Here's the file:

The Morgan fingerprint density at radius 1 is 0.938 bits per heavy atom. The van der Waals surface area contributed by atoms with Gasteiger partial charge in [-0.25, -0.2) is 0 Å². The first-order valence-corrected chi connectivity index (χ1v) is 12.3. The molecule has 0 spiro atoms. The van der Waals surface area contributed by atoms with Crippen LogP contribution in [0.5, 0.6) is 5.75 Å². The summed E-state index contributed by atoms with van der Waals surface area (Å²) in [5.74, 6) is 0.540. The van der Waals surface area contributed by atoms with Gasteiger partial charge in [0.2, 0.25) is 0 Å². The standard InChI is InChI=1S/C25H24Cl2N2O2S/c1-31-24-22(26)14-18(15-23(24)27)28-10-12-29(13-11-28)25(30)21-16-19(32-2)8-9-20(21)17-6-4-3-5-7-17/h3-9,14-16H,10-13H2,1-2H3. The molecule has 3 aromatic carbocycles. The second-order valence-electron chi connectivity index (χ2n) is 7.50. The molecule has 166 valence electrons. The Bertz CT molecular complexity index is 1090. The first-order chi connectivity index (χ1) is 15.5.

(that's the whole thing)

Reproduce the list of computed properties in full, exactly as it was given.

The Morgan fingerprint density at radius 1 is 0.938 bits per heavy atom. The van der Waals surface area contributed by atoms with Gasteiger partial charge in [-0.25, -0.2) is 0 Å². The first-order valence-corrected chi connectivity index (χ1v) is 12.3. The molecule has 0 spiro atoms. The van der Waals surface area contributed by atoms with Crippen LogP contribution in [0.5, 0.6) is 5.75 Å². The summed E-state index contributed by atoms with van der Waals surface area (Å²) in [5.74, 6) is 0.540. The van der Waals surface area contributed by atoms with Gasteiger partial charge in [0.2, 0.25) is 0 Å². The standard InChI is InChI=1S/C25H24Cl2N2O2S/c1-31-24-22(26)14-18(15-23(24)27)28-10-12-29(13-11-28)25(30)21-16-19(32-2)8-9-20(21)17-6-4-3-5-7-17/h3-9,14-16H,10-13H2,1-2H3. The molecule has 3 aromatic carbocycles. The second-order valence-electron chi connectivity index (χ2n) is 7.50. The molecule has 166 valence electrons. The Bertz CT molecular complexity index is 1090. The first-order chi connectivity index (χ1) is 15.5.